So I finally did it. The totally weird thing I've been wanting to do for months now.
I asked another mom if they had guns in the house before agreeing to a playdate.
I know this is a weird thing to do because no one has ever asked me if we have guns in our house.
But I wanted to know, making this item #7,792 of things I worry about that my husband doesn't. I want to know so much about the homes my children are being invited to. Especially when I am working and our sitter is there for spontaneous playground-hatched plans. But where you you draw the line? Nice to meet you! A playdate? Yes, that would be lovely. Do you have any pets? Teenagers? Creepy step-uncles staying for a few weeks? Prescription drugs lying around? You can't ask all these things.
But I decided you can ask some.
In the rural part of the US where my parents live, it is safe to assume that most of the homes on the street have a rack of rifles in their basements or garages. And one hopes that in hunting homes, the family has clear, hard rules about gun safety, and respect for guns is instilled from the youngest age. But in our preppy little town you can assume - well, that's just it. You can't assume anything. When I was mulling this issue with a friend's nanny I said, "You just don't know who has a gun in their house". Without missing a beat she responded, "Well, we do."
It's a strange new world for me, the social dynamics of meeting new parents, new classmates, new playmates. Our first playdate this year kind of threw me - it happened so fast, I hadn't asked questions, and there were some surprises at pick up time. Nothing major, but I realized I had been too cavalier about letting my son walk off the playground with a parent I didn't know. And when a father, who seems like the nicest dad ever, asked if my daughter could come over to their house after school, I was shocked by the feeling of dread, and then shame that followed, for feeling not ready to send her off with a dad instead of a mom.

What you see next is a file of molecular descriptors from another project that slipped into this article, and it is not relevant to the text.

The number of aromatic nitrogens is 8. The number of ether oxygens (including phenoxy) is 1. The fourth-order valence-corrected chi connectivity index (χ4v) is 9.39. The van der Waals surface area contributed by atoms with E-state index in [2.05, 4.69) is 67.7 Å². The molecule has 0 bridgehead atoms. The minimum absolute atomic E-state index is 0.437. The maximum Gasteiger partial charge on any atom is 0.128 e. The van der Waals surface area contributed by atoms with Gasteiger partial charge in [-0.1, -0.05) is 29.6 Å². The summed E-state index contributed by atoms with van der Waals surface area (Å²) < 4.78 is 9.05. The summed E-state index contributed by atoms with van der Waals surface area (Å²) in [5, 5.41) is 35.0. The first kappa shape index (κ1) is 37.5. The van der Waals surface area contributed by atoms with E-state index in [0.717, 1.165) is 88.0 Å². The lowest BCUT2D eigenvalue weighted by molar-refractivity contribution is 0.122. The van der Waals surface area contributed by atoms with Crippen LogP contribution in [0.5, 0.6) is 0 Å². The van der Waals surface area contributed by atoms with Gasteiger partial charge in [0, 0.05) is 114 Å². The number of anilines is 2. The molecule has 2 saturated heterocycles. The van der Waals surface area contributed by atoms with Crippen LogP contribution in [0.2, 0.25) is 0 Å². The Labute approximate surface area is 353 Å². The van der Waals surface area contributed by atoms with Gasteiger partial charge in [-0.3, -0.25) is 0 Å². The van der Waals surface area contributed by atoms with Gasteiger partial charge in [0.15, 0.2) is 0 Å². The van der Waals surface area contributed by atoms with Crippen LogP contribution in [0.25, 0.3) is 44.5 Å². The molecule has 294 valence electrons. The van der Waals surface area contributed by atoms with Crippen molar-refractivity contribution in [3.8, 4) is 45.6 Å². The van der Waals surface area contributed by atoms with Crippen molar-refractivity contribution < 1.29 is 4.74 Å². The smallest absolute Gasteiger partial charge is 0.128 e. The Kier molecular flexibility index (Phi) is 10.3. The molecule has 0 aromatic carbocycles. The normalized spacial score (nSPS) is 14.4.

How do you navigate school relationships? What kind of rules do you follow for playdates? And how do you talk about them with other parents?
Friday, February 10, 2012
Wednesday, February 8, 2012
There are certain lines you never forget. Sentences so hard, meaningful, profound or just so plain true (or not true!) that they come to punctuate your decision-making, anecdotes and advice. As I've engaged in the complex issues of working parenthood, whether they were my own dilemmas or somebody else's, there have been a few zingers that stopped me in my tracks, and then set me down a better path.
I am so grateful for them. For the comments, and for the friends and family who made them. My personal board of directors who have always bravely told me what I needed to hear, whether or not it matched what I wanted.
One of my favorites was advice to 'stop looking at everything in black and white, and learn to live comfortably in the shades of grey'.
It's the Either/Or ultimatum that gives oxygen to working mom guilt. When you program yourself to believe that there are only good outcomes or bad outcomes, right decisions or wrong decisions, you are sunk as a parent, working or not. Rationally, I always understood this. It's sometimes harder to shake the mindset.
Tonight my husband and I both had funny stories to share from this week about no longer being the hot young thing in certain contexts. We laughed about the grey - and I remembered this line. Grey - whether it is years of experience, or an ambiguously defined set of rules - is something I can embrace. Finding and enjoying the grey - the good enough, the not so bad, the win-some-lose-some-who-cares-in-the-grand-scheme-of-things, has been priceless advice.
What advice made a difference to you? Have you passed it on?